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The Manny Ramirez Return: One Year Later

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Manny Ramirez leads the Dodgers in slugging percentage and OPS this season
Manny Ramirez leads the Dodgers in slugging percentage and OPS this season

One year ago today, Manny Ramirez returned to the Dodgers after serving his 50-game suspension for violating the performance enhancing drug policy of Major League Baseball. The suspension was an important test for the Dodgers, who passed by winning 29 of the 50 games Ramirez missed, actually expanding their divisional lead. Andre Ethier and Matt Kemp emerged as offensive leaders of the club, both winning a Silver Slugger award last year and making the cover of the Dodgers media guide this year. However, even though Ramirez is no longer the unquestionable best hitter on the club, he is still an important piece of the Dodger puzzle.

Last July 3, Ramirez returned against the Padres to a Dodger-heavy crowd at Petco Park in San Diego. The Dodgers offense took to having him back in the lineup quickly, plating five runs in the first inning, leading to a 6-3 victory. Ramirez came back strong from suspension, hitting .333 with four home runs and 13 runs batted in his first 15 games, with a .429 on-base percentage and .688 slugging percentage. Then, on July 21, he was hit on the hand by Homer Bailey of the Reds. Ramirez sat out the next game, which happened to be Manny Ramirez Bobblehead night at Dodger Stadium. However, in one of the highlights of the season, Ramirez entered as a pinch hitter in the sixth inning, launching a grand slam off Nick Masset into the "Mannywood" section of seats in left field.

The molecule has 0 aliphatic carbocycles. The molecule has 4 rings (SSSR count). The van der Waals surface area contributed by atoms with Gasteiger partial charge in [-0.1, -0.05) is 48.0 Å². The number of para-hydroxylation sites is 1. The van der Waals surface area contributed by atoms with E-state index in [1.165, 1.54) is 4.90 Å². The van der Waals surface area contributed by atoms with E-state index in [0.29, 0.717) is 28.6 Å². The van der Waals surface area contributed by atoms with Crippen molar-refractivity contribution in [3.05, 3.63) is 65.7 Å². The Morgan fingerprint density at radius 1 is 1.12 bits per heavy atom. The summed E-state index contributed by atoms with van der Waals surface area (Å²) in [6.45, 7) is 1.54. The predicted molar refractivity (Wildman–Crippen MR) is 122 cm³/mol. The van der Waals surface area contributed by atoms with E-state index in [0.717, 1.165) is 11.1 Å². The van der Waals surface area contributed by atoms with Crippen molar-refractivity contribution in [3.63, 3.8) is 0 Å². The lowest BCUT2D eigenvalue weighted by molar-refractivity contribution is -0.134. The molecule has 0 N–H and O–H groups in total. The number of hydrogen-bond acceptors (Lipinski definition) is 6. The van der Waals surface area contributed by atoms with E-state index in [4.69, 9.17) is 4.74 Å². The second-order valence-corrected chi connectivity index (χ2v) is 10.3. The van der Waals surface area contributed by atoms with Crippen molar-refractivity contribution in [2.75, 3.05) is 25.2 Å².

Even though the pinch hit home run, affectionately named the "Bobbleslam," sent Dodger fans into euphoria, Ramirez would not be the same after his hand injury. After July 21, including the grand slam, Ramirez hit just .255 with nine home runs in the final 62 games of the season. He did manage a .380 on-base percentage and .448 slugging percentage, so Ramirez was still a productive hitter, but not at the standard Ramirez himself had set.

Ramirez is a designated hitter playing in a league without a DH. At age 38, his legs are fragile. He is currently on the disabled list with an inflamed right hamstring, and was on the DL earlier in the season with an injured right calf. Even when Ramirez is healthy enough to play, he sits in day games after a night game, in an effort to keep him rested.

The Dodgers have played 162 games since Ramirez returned last year, the equivalent of a full season. They have an 88-74 record during that span, thanks largely to a productive outfield, including Manny:

Dodgers Outfield Since July 3, 2009
LF Ramirez    136 527 71 21 82 .291/.398/.506 .904
CF Kemp 160 691 108 29 103 .278/.333/.484 .817
RF Ethier 144 626 89 28 101 .299/.372/.541 .913

To put this production in perspective, this season there are only eight outfielders with a .900 OPS in at least 200 plate appearances, Ethier and Ramirez included.

In 2008, Ramirez almost literally carried the Dodgers farther into the playoffs than they had been in 20 years. Last season, the Dodgers showed they were more than just Manny. This season, currently three and a half games behind the Padres in the National League West, the Dodgers will need a healthy Ramirez down the stretch if they plan on making the playoffs for a third consecutive season.